Republican presidential candidate Marco Rubio paid his first campaign visit to Nevada on Thursday, presenting a 20-minute press conference outside downtown Las Vegas’ famed Gold and Silver Pawn Shop that was short on Nevada issues and long on criticism of Democratic policies.
The parking lots and sidewalks around the shooting location for History Channel’s long-running “Pawn Stars” series weren’t much busier than usual in anticipation of the visit, which was closed to the public and came only hours ahead of a planned fundraiser to celebrate Rubio’s 44th birthday at the home of “Pawn Stars” star Rick Harrison.
Rubio, who spent part of his childhood in Southern Nevada, touched on at least one state-specific topic in his last pre-campaign visit to Las Vegas: highlighting his opposition to online gaming during a book signing in February.
The Florida U.S. senator stuck similarly close to national issues this time around, calling for a piecemeal approach to immigration reform and the repeal of Obamacare before fielding a question on storing nuclear waste at Yucca Mountain.
Early this month, Rubio came out in favor of opening a long-proposed nuclear repository at the site 100 miles northwest of Las Vegas — a project opposed by both his Nevada colleagues in the U.S. Senate and Lt. Gov. Mark Hutchison, Rubio’s campaign chairman for Nevada.
He doubled down on that position Thursday.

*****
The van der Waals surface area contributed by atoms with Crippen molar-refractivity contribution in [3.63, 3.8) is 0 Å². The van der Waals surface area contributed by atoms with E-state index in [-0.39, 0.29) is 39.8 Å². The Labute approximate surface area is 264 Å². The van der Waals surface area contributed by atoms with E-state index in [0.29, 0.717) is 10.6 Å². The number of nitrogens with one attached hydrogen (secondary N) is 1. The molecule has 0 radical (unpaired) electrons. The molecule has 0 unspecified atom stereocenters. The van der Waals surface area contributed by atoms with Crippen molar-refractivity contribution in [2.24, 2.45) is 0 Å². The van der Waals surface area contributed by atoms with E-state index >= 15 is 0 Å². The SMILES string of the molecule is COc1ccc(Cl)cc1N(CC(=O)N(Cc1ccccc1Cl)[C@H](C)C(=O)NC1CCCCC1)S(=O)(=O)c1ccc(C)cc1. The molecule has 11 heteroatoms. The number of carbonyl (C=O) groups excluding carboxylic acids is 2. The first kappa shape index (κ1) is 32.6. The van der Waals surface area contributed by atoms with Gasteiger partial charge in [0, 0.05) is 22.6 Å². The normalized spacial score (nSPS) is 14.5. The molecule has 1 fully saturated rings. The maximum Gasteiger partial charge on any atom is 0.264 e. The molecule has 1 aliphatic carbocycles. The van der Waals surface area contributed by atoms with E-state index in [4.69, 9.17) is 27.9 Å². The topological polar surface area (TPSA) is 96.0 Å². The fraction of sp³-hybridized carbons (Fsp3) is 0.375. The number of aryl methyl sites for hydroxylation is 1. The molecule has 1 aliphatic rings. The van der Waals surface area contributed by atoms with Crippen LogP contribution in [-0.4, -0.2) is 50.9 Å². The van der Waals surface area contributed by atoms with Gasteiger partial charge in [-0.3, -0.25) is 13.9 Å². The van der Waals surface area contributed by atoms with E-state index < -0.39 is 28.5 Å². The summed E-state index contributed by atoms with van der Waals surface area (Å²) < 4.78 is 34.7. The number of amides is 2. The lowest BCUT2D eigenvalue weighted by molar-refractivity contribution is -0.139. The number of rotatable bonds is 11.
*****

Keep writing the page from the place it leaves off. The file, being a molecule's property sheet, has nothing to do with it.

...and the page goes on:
“I’ll repeat what I said in South Carolina,” Rubio said. “This country needs to address this (nuclear waste) issue.
“(Yucca Mountain) is the only choice. … This is the one place where the money has been spent.”
Nevada, home to a 27 percent Hispanic population and holder of one of the West’s first presidential caucuses, is expected to be a vital early proving ground for Rubio and seven other announced Republican presidential candidates.
That might be especially true for Rubio, the son of Cuban emigres who enjoys strong support among Hispanics, but has cooled on comprehensive immigration reform efforts he once championed.
Rubio said providing a path to citizenship for illegal immigrants — perhaps not unlike the proposal touted by Democratic presidential front-runner Hillary Clinton — “may be where we wind up” in efforts to reform federal immigration law, but said no such reforms would grow out of one big bill.
“The only way forward is to prove to people that illegal immigration is under control,” he added.
Nevada is again expected to be an important swing state in the 2016 presidential race, a contest Rubio suggested would reward candidates who were willing to go beyond a “philosophical debate” on education and the national deficit.
The Democratic National Committee, playing off the pawn shop theme, attacked Rubio’s latest Las Vegas visit as little more than a venue for “polishing worn-out GOP ideas and selling them back to voters like new.”
Nevada Democratic Party spokesman Zach Hudson criticized Rubio’s continued support for opening Yucca Mountain, adding that should he win the Republican nomination, Nevadans would reject the senator’s “pro-Wall Street, anti-middle class policies.”
Rubio plans to attend a tech startup roundtable at the Switch Innevation Center near South Decatur Boulevard and the 215 Beltway on Friday morning. He’ll round out his first Nevada campaign tour later that day with a visit with GOP activists in Reno. Neither event is open to the public.
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